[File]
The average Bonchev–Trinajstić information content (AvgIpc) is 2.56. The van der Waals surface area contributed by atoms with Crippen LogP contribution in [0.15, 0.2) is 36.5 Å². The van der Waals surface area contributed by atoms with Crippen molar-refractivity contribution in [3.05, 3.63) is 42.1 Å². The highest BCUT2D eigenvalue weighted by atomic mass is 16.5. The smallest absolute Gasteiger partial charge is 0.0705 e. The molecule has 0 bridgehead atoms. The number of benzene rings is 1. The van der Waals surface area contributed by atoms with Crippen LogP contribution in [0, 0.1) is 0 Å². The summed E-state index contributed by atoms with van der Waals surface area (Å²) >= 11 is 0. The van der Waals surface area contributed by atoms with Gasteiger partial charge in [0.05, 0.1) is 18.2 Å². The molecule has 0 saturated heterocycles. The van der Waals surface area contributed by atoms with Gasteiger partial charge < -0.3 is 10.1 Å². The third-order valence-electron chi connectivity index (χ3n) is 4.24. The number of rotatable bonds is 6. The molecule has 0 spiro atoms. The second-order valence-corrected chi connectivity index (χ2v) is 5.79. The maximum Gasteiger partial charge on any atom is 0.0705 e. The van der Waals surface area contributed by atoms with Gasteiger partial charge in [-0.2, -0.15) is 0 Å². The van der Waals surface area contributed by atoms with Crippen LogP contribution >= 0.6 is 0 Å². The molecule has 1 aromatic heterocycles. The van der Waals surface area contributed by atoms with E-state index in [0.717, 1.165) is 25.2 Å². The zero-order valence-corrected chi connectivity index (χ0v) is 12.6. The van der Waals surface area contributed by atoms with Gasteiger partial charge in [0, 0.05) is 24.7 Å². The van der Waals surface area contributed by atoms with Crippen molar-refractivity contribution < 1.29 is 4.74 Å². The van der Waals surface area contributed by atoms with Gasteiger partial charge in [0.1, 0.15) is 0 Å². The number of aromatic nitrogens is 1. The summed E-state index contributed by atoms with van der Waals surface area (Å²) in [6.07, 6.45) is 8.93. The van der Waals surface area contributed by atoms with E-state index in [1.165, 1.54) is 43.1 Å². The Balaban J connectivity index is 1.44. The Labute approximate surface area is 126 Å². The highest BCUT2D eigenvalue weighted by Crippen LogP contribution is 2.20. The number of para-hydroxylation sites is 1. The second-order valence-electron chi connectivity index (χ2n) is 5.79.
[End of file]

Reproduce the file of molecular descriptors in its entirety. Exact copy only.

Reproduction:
The average Bonchev–Trinajstić information content (AvgIpc) is 2.56. The van der Waals surface area contributed by atoms with Crippen LogP contribution in [0.15, 0.2) is 36.5 Å². The van der Waals surface area contributed by atoms with Crippen molar-refractivity contribution in [3.05, 3.63) is 42.1 Å². The highest BCUT2D eigenvalue weighted by atomic mass is 16.5. The smallest absolute Gasteiger partial charge is 0.0705 e. The molecule has 0 bridgehead atoms. The number of benzene rings is 1. The van der Waals surface area contributed by atoms with Crippen LogP contribution in [0, 0.1) is 0 Å². The summed E-state index contributed by atoms with van der Waals surface area (Å²) >= 11 is 0. The van der Waals surface area contributed by atoms with Gasteiger partial charge in [0.05, 0.1) is 18.2 Å². The molecule has 0 saturated heterocycles. The van der Waals surface area contributed by atoms with Gasteiger partial charge < -0.3 is 10.1 Å². The third-order valence-electron chi connectivity index (χ3n) is 4.24. The number of rotatable bonds is 6. The molecule has 0 spiro atoms. The second-order valence-corrected chi connectivity index (χ2v) is 5.79. The maximum Gasteiger partial charge on any atom is 0.0705 e. The van der Waals surface area contributed by atoms with Gasteiger partial charge in [-0.2, -0.15) is 0 Å². The van der Waals surface area contributed by atoms with Crippen LogP contribution >= 0.6 is 0 Å². The molecule has 1 aromatic heterocycles. The van der Waals surface area contributed by atoms with E-state index in [0.717, 1.165) is 25.2 Å². The zero-order valence-corrected chi connectivity index (χ0v) is 12.6. The van der Waals surface area contributed by atoms with Gasteiger partial charge in [0, 0.05) is 24.7 Å². The van der Waals surface area contributed by atoms with Crippen molar-refractivity contribution < 1.29 is 4.74 Å². The van der Waals surface area contributed by atoms with Gasteiger partial charge in [0.1, 0.15) is 0 Å². The number of aromatic nitrogens is 1. The summed E-state index contributed by atoms with van der Waals surface area (Å²) in [6.07, 6.45) is 8.93. The van der Waals surface area contributed by atoms with E-state index in [1.165, 1.54) is 43.1 Å². The Balaban J connectivity index is 1.44. The Labute approximate surface area is 126 Å². The highest BCUT2D eigenvalue weighted by Crippen LogP contribution is 2.20. The number of para-hydroxylation sites is 1. The second-order valence-electron chi connectivity index (χ2n) is 5.79.